3. 3 Nobody Asks To Be Raped … Not Ever | Speak to Power said at 11:21 am on July 14th, 2010:

    […] It may sound too good to be true, but it isn’t — at least not in Scotland. Thanks to The Line, I just came across Rape Crisis Scotland’s “Not Ever” campaign — as in […]

  4. 4 Indian Homemaker said at 3:20 pm on July 14th, 2010:


  5. 5 shail said at 10:50 pm on July 14th, 2010:

    How true!

  6. 6 Miranda said at 1:12 pm on July 15th, 2010:

    Thanks for reading and commenting, everyone! I really appreciate it. 🙂

    Ashley, I feel your frustration, m’lady. It’s interesting to think about what spaces are considered safe for certain groups of people, and the mixed messages we receive about our ability to pass through those spaces. Statistically, a woman is more likely to be assaulted in her dorm room by a friend/partner than at the train station by a stranger. We’re supposed to spend all our time avoiding situations where we might be vulnerable to sexual assault (lest we be blamed for someone else’s crime, etc.), but our culture really sucks at having honest conversations about what that means.

  7. 7 Sexual Assault Prevention Tips Guaranteed to Work! « The Life and Times of an Indian Homemaker said at 1:30 pm on July 17th, 2010:

    […] ki beti, rape, sexual harassment, Street Sexual Harassment by Indian Homemaker Thanks SR, for this link. In thousands of ways, our culture has conditioned us to anticipate rape as a natural consequence […]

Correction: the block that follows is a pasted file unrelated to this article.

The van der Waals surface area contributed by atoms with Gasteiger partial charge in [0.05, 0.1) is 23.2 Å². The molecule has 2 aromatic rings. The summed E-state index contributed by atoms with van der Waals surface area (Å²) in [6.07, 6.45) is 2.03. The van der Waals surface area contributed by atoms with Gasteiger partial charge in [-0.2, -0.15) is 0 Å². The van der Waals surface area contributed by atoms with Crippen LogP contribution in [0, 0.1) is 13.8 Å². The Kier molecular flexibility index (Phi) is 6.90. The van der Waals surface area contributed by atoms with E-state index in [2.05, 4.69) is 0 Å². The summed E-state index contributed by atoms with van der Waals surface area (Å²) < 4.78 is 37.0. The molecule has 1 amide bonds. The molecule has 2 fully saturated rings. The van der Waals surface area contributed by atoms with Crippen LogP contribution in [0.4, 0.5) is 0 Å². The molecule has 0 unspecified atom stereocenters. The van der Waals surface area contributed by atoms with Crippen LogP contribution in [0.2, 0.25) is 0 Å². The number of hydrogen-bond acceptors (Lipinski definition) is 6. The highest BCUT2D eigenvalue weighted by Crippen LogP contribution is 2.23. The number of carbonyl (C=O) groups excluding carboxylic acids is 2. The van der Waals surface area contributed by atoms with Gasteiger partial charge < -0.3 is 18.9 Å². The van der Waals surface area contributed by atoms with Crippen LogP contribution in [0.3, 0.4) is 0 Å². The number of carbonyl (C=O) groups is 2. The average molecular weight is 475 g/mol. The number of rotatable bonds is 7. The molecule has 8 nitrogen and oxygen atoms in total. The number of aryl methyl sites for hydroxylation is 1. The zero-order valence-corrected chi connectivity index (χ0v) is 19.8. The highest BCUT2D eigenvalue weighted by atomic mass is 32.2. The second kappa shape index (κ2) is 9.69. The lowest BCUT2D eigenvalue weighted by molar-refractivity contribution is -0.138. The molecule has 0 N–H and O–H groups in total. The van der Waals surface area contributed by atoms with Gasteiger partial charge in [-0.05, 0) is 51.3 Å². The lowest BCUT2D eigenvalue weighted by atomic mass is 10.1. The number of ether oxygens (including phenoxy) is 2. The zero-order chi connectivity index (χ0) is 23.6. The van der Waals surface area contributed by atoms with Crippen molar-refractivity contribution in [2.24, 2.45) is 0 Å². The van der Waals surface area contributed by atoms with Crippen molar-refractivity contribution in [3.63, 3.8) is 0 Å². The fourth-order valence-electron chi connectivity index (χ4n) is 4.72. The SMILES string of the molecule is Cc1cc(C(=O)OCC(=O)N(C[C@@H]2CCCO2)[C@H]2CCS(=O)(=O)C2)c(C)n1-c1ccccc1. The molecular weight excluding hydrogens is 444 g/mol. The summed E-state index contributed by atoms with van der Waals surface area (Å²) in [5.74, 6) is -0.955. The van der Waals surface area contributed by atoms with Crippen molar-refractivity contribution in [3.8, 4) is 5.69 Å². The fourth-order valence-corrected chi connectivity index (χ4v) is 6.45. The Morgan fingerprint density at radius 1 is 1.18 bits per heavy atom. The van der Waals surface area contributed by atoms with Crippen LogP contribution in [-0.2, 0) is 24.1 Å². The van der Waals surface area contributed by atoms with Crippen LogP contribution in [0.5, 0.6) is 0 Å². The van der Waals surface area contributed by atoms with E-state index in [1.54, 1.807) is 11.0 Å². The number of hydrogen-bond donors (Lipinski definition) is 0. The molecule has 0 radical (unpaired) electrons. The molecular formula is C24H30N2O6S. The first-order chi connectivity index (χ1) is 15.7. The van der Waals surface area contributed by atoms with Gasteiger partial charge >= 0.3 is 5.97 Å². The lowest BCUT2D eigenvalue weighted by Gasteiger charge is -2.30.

8. 8 Haresh said at 8:34 pm on July 17th, 2010:

    Brilliant, to-the-point article!

    We’ve been conditioned into believing so much of crappy stuff!

  9. 9 Barbara said at 6:06 pm on July 20th, 2010:

    As we’ve seen in numerous wars, including the Civil War which freed African Americans and World War II which free the prisoners of concentration camps, violence solves many things. Where is the war against the rapists and other men who regularly abuse women? There has been a war against women for centuries — where is our self-defense? A couple of buildings get blown up 10 years ago, and we’re still killing people over it. Millions of women are attacked by men for centuries, and we do nothing. AND we are expected to MARRY these assholes. Where is the sense in that? ORGANIZE A DEFENSE.

  10. 10 A Culture of Rape, and Control | Subterfuge said at 3:40 pm on July 21st, 2010:

    […] at Where Is Your Line has an excellent description: The “asking for it” myth is so deeply ingrained in our rape […]

  11. 11 Marina Ganzarolli said at 8:48 pm on July 24th, 2010:

    Brilliant!!! (2x)

  12. 12 Miranda said at 3:03 pm on July 26th, 2010:

    I just found a similar campaign in the U.S. that challenges all sorts of rape myths about all sorts of disenfranchised groups.

    Visit, and check out the campaign here:

  13. 13 A Culture of Rape, and Control | Subterfuge Magazine said at 1:43 pm on April 6th, 2011:

    […] at Where Is Your Line has an excellent description: The “asking for it” myth is so deeply ingrained in our rape […]

  14. 14 where is your line? » Blog Archive » Understanding Victim Blaming said at 2:54 pm on May 23rd, 2011:

    […] relies on rape myths. The whole point of the exercise is to promote gender-specific stereotypes that essentialize the […]